After rotating the second enantiomer we can see that the ethyl group (green) and methyl group (black) line up and are superimposable. But the Cl and H are not superimposable. The only difference between the molecule on the upper left and the molecule on the lower left is that the atoms bonded with the wedged and dashed bonds are switched. In fact this is at the very heart of the term stereocenter. A stereocenter is an atom where switching two groups results in a different stereoisomer. And it is not limited to switching the wedged and dashed bond (though this is the most common); switching any two groups on a chiral center will get you the other version.
This now gives us two ways to recognize when we have the reflected version of a chiral center:
1. When it is simply drawn as a reflection.
2. When two groups have traded places on a chiral center (groups attached with wedged and dashed bonds switched here)
Both of these will be important in learning how to recognize the exact relationship between two molecules which we'll be addressing in a lesson later in this chapter (5.6 Determining the Relationship Between a Pair of Molecules).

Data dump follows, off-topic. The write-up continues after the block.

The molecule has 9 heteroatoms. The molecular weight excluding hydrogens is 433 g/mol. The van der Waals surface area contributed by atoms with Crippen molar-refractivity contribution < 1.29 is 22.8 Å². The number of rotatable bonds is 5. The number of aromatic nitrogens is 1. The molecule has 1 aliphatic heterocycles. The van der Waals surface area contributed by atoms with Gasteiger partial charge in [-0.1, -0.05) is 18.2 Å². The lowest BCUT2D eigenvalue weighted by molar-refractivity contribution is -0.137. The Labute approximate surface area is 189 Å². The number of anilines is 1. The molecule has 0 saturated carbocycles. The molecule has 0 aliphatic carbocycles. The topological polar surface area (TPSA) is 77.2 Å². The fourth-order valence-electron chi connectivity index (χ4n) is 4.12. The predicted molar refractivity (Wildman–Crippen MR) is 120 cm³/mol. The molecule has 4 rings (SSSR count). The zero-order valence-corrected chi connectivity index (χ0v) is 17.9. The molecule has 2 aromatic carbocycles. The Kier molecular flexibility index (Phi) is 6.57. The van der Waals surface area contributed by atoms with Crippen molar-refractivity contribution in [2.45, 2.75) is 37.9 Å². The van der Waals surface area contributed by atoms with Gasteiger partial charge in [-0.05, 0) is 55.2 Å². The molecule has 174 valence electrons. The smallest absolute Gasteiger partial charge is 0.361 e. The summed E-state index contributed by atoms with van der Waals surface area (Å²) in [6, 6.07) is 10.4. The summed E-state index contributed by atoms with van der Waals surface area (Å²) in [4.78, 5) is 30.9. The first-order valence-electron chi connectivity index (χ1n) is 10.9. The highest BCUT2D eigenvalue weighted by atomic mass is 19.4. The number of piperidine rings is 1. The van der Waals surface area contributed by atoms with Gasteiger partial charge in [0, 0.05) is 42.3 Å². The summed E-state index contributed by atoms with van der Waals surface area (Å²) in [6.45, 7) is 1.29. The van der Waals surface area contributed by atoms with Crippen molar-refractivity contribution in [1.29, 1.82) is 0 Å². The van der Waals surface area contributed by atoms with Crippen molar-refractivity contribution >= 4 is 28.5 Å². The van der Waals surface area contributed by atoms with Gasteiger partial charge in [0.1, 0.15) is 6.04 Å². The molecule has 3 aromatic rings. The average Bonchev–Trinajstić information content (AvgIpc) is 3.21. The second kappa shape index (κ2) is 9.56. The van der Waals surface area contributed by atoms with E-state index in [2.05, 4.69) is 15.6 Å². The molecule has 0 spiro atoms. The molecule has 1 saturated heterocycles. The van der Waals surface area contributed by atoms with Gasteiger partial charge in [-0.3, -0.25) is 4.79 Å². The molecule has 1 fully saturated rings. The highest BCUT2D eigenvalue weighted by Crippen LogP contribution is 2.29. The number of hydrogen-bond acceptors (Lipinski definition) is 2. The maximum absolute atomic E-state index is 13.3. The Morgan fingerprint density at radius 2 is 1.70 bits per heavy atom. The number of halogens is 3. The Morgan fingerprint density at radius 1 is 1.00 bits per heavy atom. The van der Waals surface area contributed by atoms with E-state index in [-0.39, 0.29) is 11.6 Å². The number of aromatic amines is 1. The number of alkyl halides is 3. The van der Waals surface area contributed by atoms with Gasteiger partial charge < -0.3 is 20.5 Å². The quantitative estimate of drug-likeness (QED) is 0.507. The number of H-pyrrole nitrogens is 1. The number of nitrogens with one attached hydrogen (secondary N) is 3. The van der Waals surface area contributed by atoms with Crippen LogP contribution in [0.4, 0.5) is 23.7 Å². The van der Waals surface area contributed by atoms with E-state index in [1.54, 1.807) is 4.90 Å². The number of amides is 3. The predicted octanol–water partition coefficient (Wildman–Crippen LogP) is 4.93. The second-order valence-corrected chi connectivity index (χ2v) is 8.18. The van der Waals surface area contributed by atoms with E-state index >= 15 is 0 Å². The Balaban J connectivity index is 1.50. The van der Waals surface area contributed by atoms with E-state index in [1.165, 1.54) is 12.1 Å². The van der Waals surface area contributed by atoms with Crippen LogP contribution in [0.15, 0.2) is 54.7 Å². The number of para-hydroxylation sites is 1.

How to Identify Chiral Centers
A common question on this exam for undergraduates is to indicate the number of chiral centers in a molecule (often a multiple choice question) or to identify all the chiral centers in a molecule (often by circling them). Identifying chiral centers seems straightforward enough; just identify the tetrahedral atoms that are bonded to four different groups, right. It really is that straightforward, but that doesn't mean it's always easy. For larger molecules I recommend you take a systematic approach. Let's identify all the chiral centers in the following molecule:
1. Chiral centers must be tetrahedral atoms (sp3 hybridized), so eliminate all atoms that are sp or sp2 hybridized from consideration. There are 8 sp2 hybridized carbon atoms in this molecule and I've crossed them out below.
2. Chiral centers must be bonded to 4 different groups. Any carbon bonded to two or more hydrogen atoms won't be bonded to four different groups and can be eliminated from consideration. There are 6 such atoms crossed out below.
3. Chiral centers must be bonded to 4 different groups. Any atom very obviously bonded to two (or more) identical groups won't be bonded to four different groups and can be eliminated from consideration. There is 1 such atom crossed out below. It is bonded to two methyl groups.
4. Examine the remaining atoms to see if they are indeed bonded to 4 different things. At this point there are only three carbon atoms remaining to examine (the oxygen atom is sp3 hybridized but 2 of its 4 electron domains are lone pairs of electrons and it won't therefore have 4 different groups).
We'll examine the remaining atoms one at a time.